Between February 2nd and 5th, 9 more lawsuits claiming GlaxoSmithKline’s anti-nausea drug Zofran causes birth defects joined the Multi-District Litigation now consolidated in the US District Court of Massachusetts. But only 1 of these lawsuits was originally brought in a different court. The other 8 were filed for the first time last week, directly in the US District Court of Massachusetts. This may well mark a turning point in a litigation that today includes at least 224 Zofran birth defect lawsuits, according to the Boston court’s docket.
Parents Now Filing Directly In The US District Court Of Massachusetts
Like most of the Zofran lawsuits pending in Massachusetts, case number 1:16-cv-10156-FDS was transferred there from another court. The suit, in which a mother from Tennessee claims Zofran caused her daughter’s heart defects, was initially filed in a Kentucky state court on January 19, 2016. More than 200 other lawsuits have taken a similar journey, as the litigation has been centralized for pre-trial proceedings.
But now that Judge F. Dennis Saylor IV has announed that forthcoming lawsuits may be filed directly in the Boston MDL, entirely new claims are also joining the fray. Among them is case number 1:16-cv-10153-FDS, filed by a mother from Virginia Beach, Virginia.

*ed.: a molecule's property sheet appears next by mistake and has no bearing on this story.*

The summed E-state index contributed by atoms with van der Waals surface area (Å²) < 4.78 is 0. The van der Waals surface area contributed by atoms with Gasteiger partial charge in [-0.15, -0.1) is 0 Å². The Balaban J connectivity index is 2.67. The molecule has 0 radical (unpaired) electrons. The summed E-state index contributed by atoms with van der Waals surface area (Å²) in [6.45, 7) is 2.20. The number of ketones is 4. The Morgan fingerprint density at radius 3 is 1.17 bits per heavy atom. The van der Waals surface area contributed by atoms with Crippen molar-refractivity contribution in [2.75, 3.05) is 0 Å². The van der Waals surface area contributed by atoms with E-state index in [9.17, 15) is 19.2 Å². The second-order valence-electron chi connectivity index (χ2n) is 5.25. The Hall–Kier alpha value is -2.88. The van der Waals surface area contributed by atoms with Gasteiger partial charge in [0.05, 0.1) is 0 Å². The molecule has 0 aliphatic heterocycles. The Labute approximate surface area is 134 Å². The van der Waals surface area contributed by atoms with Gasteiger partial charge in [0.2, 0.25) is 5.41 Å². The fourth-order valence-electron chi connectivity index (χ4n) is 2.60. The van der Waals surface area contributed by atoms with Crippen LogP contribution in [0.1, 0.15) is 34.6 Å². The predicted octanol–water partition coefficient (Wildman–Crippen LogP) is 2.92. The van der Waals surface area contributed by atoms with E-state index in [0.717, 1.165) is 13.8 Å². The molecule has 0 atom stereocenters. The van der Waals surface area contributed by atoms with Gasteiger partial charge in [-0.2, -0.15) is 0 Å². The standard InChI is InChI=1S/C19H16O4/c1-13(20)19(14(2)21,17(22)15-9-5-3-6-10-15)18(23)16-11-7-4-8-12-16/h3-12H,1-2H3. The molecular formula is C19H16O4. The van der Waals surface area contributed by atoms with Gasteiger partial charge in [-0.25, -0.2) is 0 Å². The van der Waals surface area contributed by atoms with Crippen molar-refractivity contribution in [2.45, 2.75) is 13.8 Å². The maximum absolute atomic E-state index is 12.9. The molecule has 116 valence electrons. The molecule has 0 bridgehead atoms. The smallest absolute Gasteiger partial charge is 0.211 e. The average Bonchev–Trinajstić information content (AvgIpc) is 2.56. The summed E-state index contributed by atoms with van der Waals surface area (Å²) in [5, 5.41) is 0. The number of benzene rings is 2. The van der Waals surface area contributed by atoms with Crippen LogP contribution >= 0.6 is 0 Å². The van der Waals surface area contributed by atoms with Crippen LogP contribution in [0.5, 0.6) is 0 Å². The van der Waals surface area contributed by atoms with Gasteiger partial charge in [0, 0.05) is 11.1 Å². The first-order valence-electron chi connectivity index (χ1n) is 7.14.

Virginia Mother Says Zofran Caused Life-Threatening Heart Defects
In her lawsuit, Plaintiff claims she was prescribed Zofran in April of 2013, little more than 13 weeks into the first trimester of pregnancy. The drug, she notes, is frequently prescribed as a morning sickness treatment – but was never approved for such use. Despite this lack of approval, GlaxoSmithKline actively promoted Zofran for use during pregnancy, the mother says, using misleading claims about the drug’s safety to deceive physicians into prescribing it to pregnant women.
In August 2013, Plaintiff underwent an ultrasound exam, according to her lawsuit. Her unborn daughter, who would be named C.S. after birth, was soon diagnosed with Tetralogy of Fallot, a rare cluster of debilitating heart defects. The child was born in November, and only 3 months later, underwent an open heart surgery. Without treatment, Tetralogy of Fallot is almost invariably life-threatening.
Distraught, the mother sought an explanation for her daughter’s abnormalities, but writes: “to the fullest extent that medical technology can determine, there is no genetic cause for C.S.’s condition.” “Rigorous” genetic testing has been unable to explain why the child was born with heart defects, a fact that, to her mother’s mind, suggests an environmental cause. It is only now, nearly 3 years after her daughter’s birth, that Plaintiff has become aware of the multiple major studies linking Zofran to an increased risk for heart defects. She says that she would never have taken the drug, if she had been made aware of its potential association to fetal harm.